The future of alternative medicine – how will it evolve over the next decade?

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Health Related Issues

Alternative medicine is part of the mainstream in many countries now. The British public, for example, spend around $4 billion annually on complementary therapies, including herbal remedies and homeopathy. Around half of all GP prescriptions written in France are for ‘alternative’ medicines, including homeopathy and herbal medicine. And around one-third of German doctors now incorporate alternative therapies into their practices. So what does the future hold for alternative medicine as it becomes ever more mainstream?

In China, experts predict that an astronomical $100 billion will be spent on Integrative Medicine by 2020. In India, the popularity of traditional systems of medicine is increasing, with patients spending around $6.5 billion on Ayurvedic treatments alone. And in the USA, the number of people using alternative medicine rose from 33% in 2002 to 42% in 2021.

1. Secularisation

It has been predicted that ‘Western’ forms of alternative medicine will become more widespread. That is, the alternative therapies that have been borrowed from traditional Chinese, Indian and other non-Western systems of medicine. So, for example, yoga is likely to be practiced by even more Westerners in future. However, this may not be entirely positive as it could lead to a process of ‘secularisation’. In other words, certain alternative therapies may actually lose something from their traditional roots as they are adapted to suit a more Western perspective.

2. Personalised medicine

In the West, it is predicted that people will increasingly turn towards non-Western forms of medicine when dealing with chronic illnesses and difficult-to-treat conditions such as cancer. For example, some patients in the USA are turning to traditional Indian Ayurvedic medicine, while others are seeking help from Chinese practitioners of Tai Chi. This drive towards alternative therapies may be partly due to the growing influence of Eastern culture in the West. However it is also driven by an interest in ‘personalised medicine’. Namely, that each individual will receive care based on their own specific needs.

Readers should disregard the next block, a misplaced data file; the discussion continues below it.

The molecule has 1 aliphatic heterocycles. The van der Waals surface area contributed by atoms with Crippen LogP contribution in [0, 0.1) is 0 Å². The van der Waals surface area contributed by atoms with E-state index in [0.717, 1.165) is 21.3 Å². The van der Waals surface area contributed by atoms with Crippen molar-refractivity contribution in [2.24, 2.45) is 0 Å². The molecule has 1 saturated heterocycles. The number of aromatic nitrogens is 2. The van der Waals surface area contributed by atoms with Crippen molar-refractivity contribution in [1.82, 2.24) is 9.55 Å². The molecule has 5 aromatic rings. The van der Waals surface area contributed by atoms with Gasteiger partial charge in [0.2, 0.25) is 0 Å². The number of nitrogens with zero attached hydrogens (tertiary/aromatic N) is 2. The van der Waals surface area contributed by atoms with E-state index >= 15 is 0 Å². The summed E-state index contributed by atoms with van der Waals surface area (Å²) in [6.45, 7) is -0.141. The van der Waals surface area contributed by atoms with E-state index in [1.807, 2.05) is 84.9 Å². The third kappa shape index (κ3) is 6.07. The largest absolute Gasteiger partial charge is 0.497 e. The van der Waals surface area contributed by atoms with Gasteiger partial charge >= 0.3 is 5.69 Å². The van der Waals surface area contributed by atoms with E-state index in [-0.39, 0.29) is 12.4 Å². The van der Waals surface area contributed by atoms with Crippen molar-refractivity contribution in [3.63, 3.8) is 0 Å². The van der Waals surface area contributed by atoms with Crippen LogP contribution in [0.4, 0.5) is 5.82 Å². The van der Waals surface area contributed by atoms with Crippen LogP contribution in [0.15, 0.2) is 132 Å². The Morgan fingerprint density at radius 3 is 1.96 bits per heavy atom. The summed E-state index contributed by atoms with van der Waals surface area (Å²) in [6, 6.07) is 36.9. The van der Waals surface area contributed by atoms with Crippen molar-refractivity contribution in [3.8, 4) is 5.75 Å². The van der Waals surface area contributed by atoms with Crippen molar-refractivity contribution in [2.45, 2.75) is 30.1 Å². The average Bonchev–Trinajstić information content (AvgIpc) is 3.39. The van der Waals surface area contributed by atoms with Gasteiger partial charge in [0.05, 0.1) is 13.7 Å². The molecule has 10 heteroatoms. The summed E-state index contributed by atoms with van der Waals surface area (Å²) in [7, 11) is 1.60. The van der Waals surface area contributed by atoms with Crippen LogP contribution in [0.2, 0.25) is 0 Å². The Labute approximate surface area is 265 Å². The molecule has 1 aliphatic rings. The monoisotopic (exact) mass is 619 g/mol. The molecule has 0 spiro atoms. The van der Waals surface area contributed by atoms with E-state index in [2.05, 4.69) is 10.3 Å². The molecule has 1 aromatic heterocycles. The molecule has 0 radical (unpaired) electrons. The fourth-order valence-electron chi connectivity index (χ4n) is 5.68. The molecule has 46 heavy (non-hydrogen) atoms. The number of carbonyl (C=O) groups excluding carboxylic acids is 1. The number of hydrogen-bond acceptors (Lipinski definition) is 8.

3. Spiritual Care

There is evidence of a growing interest in spirituality within mainstream medicine. For example, doctors are increasingly expected to address the spiritual needs of patients as well as more conventional medical concerns like diagnosis and treatment. This increased focus on spirituality has led to the rise of ‘spiritual care’ in hospitals. For example, chaplains are increasingly being employed by hospitals to provide spiritual care for patients and their families. This trend is likely to continue into the future with more doctors taking an active interest in spirituality and looking for new ways to explore the connection between spirituality and medicine.

4. Still More Research

The end of the cold war in 1989 led to an increased interest in the medical benefits of alternative therapies. These days there are countless universities, institutes and medical schools around the world that are devoting increasing resources towards research into alternative medicine. For example, there is now a global effort to complete what is called ‘the Human Genome Project’. This is a massive scientific undertaking that will help to explain how genes work and why certain genetic mutations cause illness. Researchers have claimed that this information could lead to new forms of medicine in the future.

These are only 4 of the developments inIntegrative Medicine in Madison. It is becoming more and more popular around the globe.

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